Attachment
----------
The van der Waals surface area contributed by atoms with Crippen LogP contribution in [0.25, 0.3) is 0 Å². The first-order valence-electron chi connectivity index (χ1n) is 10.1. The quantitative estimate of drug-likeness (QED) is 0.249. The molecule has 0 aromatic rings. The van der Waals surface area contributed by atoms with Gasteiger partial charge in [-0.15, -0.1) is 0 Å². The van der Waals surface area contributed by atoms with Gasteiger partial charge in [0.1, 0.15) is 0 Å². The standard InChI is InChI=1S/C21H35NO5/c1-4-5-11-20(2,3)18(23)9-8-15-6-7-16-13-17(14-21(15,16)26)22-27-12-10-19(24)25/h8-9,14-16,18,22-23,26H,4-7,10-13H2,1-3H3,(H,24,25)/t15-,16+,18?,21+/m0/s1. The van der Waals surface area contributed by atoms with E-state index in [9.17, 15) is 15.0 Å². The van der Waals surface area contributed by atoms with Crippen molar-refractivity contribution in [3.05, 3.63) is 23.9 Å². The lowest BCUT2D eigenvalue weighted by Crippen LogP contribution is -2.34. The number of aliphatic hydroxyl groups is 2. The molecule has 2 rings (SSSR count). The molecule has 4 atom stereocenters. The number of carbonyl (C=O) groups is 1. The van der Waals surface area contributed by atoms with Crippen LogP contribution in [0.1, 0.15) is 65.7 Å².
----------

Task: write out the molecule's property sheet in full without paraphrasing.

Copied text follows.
The van der Waals surface area contributed by atoms with Crippen LogP contribution in [0.25, 0.3) is 0 Å². The first-order valence-electron chi connectivity index (χ1n) is 10.1. The quantitative estimate of drug-likeness (QED) is 0.249. The molecule has 0 aromatic rings. The van der Waals surface area contributed by atoms with Gasteiger partial charge in [-0.15, -0.1) is 0 Å². The van der Waals surface area contributed by atoms with Gasteiger partial charge in [0.1, 0.15) is 0 Å². The standard InChI is InChI=1S/C21H35NO5/c1-4-5-11-20(2,3)18(23)9-8-15-6-7-16-13-17(14-21(15,16)26)22-27-12-10-19(24)25/h8-9,14-16,18,22-23,26H,4-7,10-13H2,1-3H3,(H,24,25)/t15-,16+,18?,21+/m0/s1. The van der Waals surface area contributed by atoms with E-state index in [9.17, 15) is 15.0 Å². The van der Waals surface area contributed by atoms with Crippen molar-refractivity contribution in [3.05, 3.63) is 23.9 Å². The lowest BCUT2D eigenvalue weighted by Crippen LogP contribution is -2.34. The number of aliphatic hydroxyl groups is 2. The molecule has 2 rings (SSSR count). The molecule has 4 atom stereocenters. The number of carbonyl (C=O) groups is 1. The van der Waals surface area contributed by atoms with Crippen LogP contribution in [0.1, 0.15) is 65.7 Å².